Legal Insight Issue 8
Pre-Litigation "Reasonable Steps" Delayed Further in NSW
We refer to our prior articles regarding amendments to NSW legislation which stipulate that parties to new civil proceedings must take "reasonable steps" before commencing proceedings (subject to transitional arrangements and certain exceptions).
The NSW Attorney-General has further delayed the commencement of these amendments and removed the transitional period. The new "reasonable steps" requirements have now been delayed to 1 October 2012. The effect of the most recent changes is to retrospectively excuse a party from needing to comply with the "reasonable steps" during the transitional period (if they were otherwise required to take such steps).
Similar legislation was enacted in Victoria which has since been repealed. The NSW Government has indicated that it has concerns as to the possible effects of the "reasonable steps" requirements and is awaiting results (whether positive or negative) from the Federal Court's experience (the Federal Courts have enacted a "genuine steps" regime) before committing to the change.
The Australian Competition & Consumer Commission ("ACCC") has recently indicated, via its Small Business and Fair Trading Section, that it is currently targeting, for random audit, franchisors who have had multiple complaints lodged against them or who have a history of non-compliance with the mandatory Franchising Code of Conduct ("Code") (being a mandatory industry code prescribed under the Competition and Consumer Act, previously the Trade Practices Act ("Act")).
The ACCC has a wide variety of powers, which were supplemented in January 2011 to include an investigative power under the Act to conduct audits to check on compliance by businesses with the requirements of mandatory industry codes.
The investigatory power entitles the ACCC to issue a notice for information or documents that a business is required to maintain under the Code. On receipt of such a notice the business has 21 days to comply.
The types of documents that the ACCC is likely to be interested in include: franchise agreements; disclosure documents; lease or fit-out contracts; documents regarding the operations of group marketing funds and documents relating to notices to terminate franchise arrangements.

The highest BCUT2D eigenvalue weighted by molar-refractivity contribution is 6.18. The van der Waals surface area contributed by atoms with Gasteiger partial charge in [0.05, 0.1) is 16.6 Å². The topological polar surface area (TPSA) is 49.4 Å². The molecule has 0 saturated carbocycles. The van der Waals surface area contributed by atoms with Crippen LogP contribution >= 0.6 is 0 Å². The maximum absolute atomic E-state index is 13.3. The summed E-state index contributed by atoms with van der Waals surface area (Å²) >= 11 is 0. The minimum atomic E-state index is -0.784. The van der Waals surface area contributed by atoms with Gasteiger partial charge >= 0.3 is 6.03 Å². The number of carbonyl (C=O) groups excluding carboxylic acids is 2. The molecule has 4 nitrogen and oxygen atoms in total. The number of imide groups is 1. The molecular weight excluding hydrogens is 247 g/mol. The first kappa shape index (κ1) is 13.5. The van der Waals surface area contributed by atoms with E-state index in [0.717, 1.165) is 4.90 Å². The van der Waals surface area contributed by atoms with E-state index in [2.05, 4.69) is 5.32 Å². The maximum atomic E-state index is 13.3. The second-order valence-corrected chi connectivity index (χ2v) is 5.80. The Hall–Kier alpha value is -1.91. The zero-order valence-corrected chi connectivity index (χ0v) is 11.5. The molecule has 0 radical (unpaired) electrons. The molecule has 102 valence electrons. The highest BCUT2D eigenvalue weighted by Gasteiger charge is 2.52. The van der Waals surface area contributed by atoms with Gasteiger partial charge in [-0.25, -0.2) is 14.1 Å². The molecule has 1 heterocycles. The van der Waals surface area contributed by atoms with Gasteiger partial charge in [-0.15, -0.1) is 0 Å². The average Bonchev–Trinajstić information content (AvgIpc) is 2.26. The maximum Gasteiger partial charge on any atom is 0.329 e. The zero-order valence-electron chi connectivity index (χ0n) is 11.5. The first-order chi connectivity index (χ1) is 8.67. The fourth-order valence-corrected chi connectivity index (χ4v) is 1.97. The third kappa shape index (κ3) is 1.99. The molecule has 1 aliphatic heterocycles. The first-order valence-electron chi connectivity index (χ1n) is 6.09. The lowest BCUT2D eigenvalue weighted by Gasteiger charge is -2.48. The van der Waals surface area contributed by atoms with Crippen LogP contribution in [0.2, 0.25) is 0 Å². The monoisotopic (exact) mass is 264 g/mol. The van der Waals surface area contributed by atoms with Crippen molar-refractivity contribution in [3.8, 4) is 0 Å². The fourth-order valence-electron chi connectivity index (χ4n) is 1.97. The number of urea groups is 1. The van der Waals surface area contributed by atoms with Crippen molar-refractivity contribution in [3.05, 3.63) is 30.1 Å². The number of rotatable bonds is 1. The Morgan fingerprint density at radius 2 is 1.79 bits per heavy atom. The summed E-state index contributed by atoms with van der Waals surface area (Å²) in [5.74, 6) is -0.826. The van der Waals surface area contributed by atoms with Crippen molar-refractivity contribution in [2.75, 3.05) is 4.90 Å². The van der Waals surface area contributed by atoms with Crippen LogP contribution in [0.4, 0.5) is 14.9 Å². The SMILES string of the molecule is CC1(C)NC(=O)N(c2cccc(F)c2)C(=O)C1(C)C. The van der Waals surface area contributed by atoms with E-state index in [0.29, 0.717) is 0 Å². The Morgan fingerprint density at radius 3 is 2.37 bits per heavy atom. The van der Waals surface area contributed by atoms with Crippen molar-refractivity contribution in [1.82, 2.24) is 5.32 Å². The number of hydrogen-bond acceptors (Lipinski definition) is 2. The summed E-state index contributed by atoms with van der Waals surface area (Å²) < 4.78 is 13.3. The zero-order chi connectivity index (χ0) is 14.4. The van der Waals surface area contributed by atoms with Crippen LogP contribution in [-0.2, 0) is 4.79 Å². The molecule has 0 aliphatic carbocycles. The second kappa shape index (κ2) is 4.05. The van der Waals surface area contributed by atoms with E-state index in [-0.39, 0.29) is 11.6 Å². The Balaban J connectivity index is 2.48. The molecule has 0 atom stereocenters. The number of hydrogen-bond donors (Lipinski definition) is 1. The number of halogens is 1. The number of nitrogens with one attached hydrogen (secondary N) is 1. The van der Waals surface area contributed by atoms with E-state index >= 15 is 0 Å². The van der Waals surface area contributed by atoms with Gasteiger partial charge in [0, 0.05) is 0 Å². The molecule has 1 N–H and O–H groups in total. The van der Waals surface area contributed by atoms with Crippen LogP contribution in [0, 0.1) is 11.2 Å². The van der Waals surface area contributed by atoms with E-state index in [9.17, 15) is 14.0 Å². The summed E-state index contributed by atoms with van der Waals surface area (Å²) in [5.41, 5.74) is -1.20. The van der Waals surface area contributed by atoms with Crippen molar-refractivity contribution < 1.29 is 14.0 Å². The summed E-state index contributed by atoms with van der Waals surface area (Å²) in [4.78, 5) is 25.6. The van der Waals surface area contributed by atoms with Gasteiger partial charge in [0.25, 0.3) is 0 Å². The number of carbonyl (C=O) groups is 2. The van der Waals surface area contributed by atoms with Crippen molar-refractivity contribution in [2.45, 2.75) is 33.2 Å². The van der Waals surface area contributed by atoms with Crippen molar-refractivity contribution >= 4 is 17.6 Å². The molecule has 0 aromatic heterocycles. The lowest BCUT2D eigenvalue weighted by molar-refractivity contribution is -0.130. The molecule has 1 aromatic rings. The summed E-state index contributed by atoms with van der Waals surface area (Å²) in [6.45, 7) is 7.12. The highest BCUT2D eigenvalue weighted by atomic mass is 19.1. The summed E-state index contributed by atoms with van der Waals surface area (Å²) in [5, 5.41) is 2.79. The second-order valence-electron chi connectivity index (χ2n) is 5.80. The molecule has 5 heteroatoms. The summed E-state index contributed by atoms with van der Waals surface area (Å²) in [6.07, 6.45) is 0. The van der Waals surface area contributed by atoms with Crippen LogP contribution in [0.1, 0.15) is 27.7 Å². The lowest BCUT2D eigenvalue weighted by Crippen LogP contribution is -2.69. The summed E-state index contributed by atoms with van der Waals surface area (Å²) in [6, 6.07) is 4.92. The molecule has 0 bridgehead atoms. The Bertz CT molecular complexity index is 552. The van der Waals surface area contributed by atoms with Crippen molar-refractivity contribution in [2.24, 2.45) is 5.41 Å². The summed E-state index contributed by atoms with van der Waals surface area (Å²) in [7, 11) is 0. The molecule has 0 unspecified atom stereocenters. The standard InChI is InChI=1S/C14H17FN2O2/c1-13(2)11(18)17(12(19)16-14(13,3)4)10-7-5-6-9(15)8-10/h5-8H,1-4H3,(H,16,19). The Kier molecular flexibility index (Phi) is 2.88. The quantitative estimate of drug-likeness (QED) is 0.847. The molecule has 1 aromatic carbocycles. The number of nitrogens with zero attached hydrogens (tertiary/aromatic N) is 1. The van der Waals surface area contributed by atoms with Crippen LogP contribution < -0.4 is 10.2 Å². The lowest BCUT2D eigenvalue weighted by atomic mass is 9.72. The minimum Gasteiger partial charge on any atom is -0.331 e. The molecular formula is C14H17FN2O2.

Obviously, the ACCC will be targeting businesses that are not complying with their obligations under the Code. If it is determined, after compliance with the audit notice, that a business is in substantial breach of the Code, the ACCC may then follow up with formal enforcement action. Breaches that are seen as relatively minor may be able to be resolved administratively by negotiation and/or acceptable undertakings or other conduct such as implementation of compliance and training programmes. More serious breaches may result in legal action being taken against the franchisor.
Needless to say, such notices must be strictly complied with in a timely fashion. Serious offences apply for non compliance and for providing false or misleading information or documents to the ACCC.
If you or your clients receive such audit notices, we recommend that immediate legal advice be obtained.
Proceedings Against Liquidators Personally
A recent decision of the Supreme Court of Victoria (Armitage –v- Gainsborough Properties Pty Limited & Anor  VSC 419) considered whether leave is required to commence proceedings against a liquidator personally and, if so, what are the relevant considerations in deciding whether to grant leave; whether delay is relevant and if so, to what degree; and what evidence as to the cause of action needs to be shown. The Court held that leave was required, the applicant must make out "a prima facie case" or a case with "realistic prospects of success" and delay (in this case almost 6 years) is a relevant consideration.